But the promise of higher teacher salaries and full-day kindergarten failed to resonate with voters, even in many reliably blue corners of the state and areas where the money would have had the greatest benefit. The state voted 65 percent to 35 percent against the overhaul, known as Amendment 66.

“It was a statement of a loss of faith in government,” said State Senator Mike Johnston, a Democrat and architect of the measure. “The reality may just be that Coloradans just deeply prize being a very low-tax state.”

“…Where the money would have had the greatest benefit.” This is ostensibly a news article about the measure, but it presumes something that isn’t at all a fact. Whether increasing funding would be beneficial is a contention, something that must be supported by a logical argument and evidence. It has no place in being a description of the events. There’s an importance difference between “[where funding] would have had the greatest benefit” and “where much of the funding would have went.”

That’s a subtle framing of the issue that guides readers to a conclusion that isn’t overtly stated by the article’s author, Jack Healy, and for which no evidence is provided.

Which is problematic, especially, because one voter quoted in the article contradicts that entire reasoning for why the measure was rejected, starting with the presumption that increased funding would necessarily benefit their communities:

Erin DeMarco, a political science student at the University of Colorado Boulder, was one of the voters Amendment 66 supporters needed to win over. A registered Democrat who voted for Mr. Hickenlooper and Mr. Obama, she said she wanted to see better schools, but balked when she saw the size of the tax increase.

“I felt a little guilty when I voted against it,” she said. “It tugged at my heartstrings. I just don’t always believe that money solves problems. It’s difficult for me to write a blank check to the government.”

“I just don’t always believe that money solves problems.” That’s a reason for voting against the measure that Healy’s “…where the money would have the greatest benefit” off-handed statement of fact rules out as a reason for why voters rejected it: if the increased funding necessarily benefits the communities, then voting against it because you don’t think increasing spending will solve problems by it’s very nature is not possible.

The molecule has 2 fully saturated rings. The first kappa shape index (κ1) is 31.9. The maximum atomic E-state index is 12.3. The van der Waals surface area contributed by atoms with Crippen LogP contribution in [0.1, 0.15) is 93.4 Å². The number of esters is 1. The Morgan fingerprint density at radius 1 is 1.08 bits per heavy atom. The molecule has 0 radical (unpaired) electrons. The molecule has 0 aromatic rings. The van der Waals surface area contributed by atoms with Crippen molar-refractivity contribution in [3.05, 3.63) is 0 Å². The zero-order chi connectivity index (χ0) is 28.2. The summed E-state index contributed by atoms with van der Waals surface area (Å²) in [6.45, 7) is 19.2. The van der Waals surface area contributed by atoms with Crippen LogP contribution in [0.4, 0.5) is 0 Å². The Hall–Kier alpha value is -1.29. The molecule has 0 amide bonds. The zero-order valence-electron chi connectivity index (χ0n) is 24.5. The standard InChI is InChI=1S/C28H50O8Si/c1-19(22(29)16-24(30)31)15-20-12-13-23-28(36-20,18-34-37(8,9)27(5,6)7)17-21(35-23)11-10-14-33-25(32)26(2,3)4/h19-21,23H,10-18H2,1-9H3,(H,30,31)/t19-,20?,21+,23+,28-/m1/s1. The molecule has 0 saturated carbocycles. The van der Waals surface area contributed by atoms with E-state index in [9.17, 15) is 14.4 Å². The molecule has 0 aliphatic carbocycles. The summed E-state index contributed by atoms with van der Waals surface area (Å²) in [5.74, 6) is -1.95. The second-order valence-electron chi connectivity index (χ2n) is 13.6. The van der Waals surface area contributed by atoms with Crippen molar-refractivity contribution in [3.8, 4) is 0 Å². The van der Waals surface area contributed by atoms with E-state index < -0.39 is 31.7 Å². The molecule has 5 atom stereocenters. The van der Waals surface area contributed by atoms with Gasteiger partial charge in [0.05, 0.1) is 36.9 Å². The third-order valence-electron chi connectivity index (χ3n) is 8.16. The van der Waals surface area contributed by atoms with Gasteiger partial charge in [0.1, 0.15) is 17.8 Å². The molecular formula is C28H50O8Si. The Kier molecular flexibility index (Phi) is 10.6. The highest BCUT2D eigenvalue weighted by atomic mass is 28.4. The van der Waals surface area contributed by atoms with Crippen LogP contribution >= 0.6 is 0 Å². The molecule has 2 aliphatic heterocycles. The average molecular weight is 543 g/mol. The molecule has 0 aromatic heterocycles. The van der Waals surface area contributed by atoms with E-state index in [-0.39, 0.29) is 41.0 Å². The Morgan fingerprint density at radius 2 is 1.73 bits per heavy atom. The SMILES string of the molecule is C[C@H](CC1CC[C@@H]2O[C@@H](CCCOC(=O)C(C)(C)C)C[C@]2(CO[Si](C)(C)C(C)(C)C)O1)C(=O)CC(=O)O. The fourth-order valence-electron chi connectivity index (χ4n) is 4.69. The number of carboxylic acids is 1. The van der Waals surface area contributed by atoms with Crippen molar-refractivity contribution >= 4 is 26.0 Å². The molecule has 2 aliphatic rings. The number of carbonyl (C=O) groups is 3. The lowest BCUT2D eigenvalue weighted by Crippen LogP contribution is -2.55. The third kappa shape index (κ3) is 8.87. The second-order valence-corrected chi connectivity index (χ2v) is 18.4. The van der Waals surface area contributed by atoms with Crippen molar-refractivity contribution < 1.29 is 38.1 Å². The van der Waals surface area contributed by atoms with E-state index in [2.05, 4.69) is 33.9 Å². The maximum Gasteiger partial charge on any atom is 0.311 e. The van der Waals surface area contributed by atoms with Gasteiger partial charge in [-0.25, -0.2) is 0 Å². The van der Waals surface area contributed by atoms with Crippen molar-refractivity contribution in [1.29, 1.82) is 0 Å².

Words do indeed have meaning, and whether intentional or careless (or just an unintentional reveal of the author’s own viewpoint), his choice of them framed the issue to make one argument for why voters rejected the measure appear more reasonable.

November 7th, 2013

Markets and Health Care

Ezra Klein argues that consumers restrain costs for consumer goods by being able to “say no”—that is, they can refuse to purchase, say, a television from Sony if they charge too much. Klein continues that because for health care consumers cannot “say no,” market forces cannot restrain health costs. But government can, Klein says, and that’s ACA’s intent.

Reihan Salam responds:

But surely the cost of televisions (and most other things, including many necessities) is kept relatively low not because people can do without them but because people have a huge range of options in a very competitive market. Sony can’t charge you too much because you’ll just buy a television made by someone else. Health insurance (let alone care) can’t always be treated like that kind of commodity in every respect, of course, but I think (as conservatives tend to) that they can be to a far greater extent than most people on the left seem to believe.

October 22nd, 2013

Where Are Health Costs Headed?

Yuval Levin summarizes recent reports from the CBO and HHS actuaries on what they expect health costs to head over the next few decades:

They suggest that the slowdown in health inflation we have seen over the past decade is likely at an end, that Obamacare will not be bending the cost curve downward (as its champions promised it could), and that we are in dire need of health-care and entitlement reform that could better help contain costs. They also help us see just how daunting a challenge that really is.

The “Affordable Care Act” makes our health cost problem—already a disaster—worse, not better.

October 22nd, 2013

Policy and the G.O.P. Civil War

Ross Douthat on the Tea Party:

Yet at the same time, to the extent that policy differences are driving the current intra-G.O.P. fight, the populists tend to have 1) decent ideas and 2) a better sense than their establishment rivals of how to brand the party as something other than just a tool of rich people and business interests. Their strategy is disastrous, but their substance has something to recommend it. Which is part of the reason why it isn’t enough, for the Republicans to escape their current cul-de-sac, for the party leadership to “win” and the populist base to “lose” — let alone for the leadership to somehow jettison the base.

That’s the GOP’s conundrum: the Tea Party in the House is doing terrible things to the party, but there are the seeds for positive—even transformative—change of the GOP in the Tea Party with good leadership.

October 15th, 2013